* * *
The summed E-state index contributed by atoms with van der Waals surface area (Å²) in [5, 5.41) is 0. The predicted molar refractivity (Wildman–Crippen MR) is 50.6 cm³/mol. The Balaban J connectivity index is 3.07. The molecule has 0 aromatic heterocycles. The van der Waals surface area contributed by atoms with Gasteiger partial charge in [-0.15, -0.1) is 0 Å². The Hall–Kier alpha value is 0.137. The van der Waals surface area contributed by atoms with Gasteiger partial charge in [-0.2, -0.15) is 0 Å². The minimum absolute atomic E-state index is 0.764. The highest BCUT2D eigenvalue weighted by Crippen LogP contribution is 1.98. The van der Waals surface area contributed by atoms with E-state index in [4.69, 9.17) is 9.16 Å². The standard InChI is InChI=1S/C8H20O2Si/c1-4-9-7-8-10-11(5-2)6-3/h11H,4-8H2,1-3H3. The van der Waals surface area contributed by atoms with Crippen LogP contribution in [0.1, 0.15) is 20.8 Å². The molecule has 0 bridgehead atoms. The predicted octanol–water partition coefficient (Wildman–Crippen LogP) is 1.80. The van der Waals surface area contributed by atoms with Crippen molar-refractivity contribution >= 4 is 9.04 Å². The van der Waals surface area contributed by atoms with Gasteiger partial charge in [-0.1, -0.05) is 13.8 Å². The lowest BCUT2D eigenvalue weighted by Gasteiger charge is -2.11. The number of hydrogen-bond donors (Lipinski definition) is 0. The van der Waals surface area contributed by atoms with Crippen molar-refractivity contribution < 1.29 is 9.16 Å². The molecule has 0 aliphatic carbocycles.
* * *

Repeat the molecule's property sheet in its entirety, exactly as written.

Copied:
The summed E-state index contributed by atoms with van der Waals surface area (Å²) in [5, 5.41) is 0. The predicted molar refractivity (Wildman–Crippen MR) is 50.6 cm³/mol. The Balaban J connectivity index is 3.07. The molecule has 0 aromatic heterocycles. The van der Waals surface area contributed by atoms with Gasteiger partial charge in [-0.15, -0.1) is 0 Å². The Hall–Kier alpha value is 0.137. The van der Waals surface area contributed by atoms with Gasteiger partial charge in [-0.2, -0.15) is 0 Å². The minimum absolute atomic E-state index is 0.764. The highest BCUT2D eigenvalue weighted by Crippen LogP contribution is 1.98. The van der Waals surface area contributed by atoms with E-state index in [4.69, 9.17) is 9.16 Å². The standard InChI is InChI=1S/C8H20O2Si/c1-4-9-7-8-10-11(5-2)6-3/h11H,4-8H2,1-3H3. The van der Waals surface area contributed by atoms with Crippen LogP contribution in [0.1, 0.15) is 20.8 Å². The molecule has 0 bridgehead atoms. The predicted octanol–water partition coefficient (Wildman–Crippen LogP) is 1.80. The van der Waals surface area contributed by atoms with Crippen molar-refractivity contribution >= 4 is 9.04 Å². The van der Waals surface area contributed by atoms with Gasteiger partial charge in [-0.1, -0.05) is 13.8 Å². The lowest BCUT2D eigenvalue weighted by Gasteiger charge is -2.11. The number of hydrogen-bond donors (Lipinski definition) is 0. The van der Waals surface area contributed by atoms with Crippen molar-refractivity contribution < 1.29 is 9.16 Å². The molecule has 0 aliphatic carbocycles.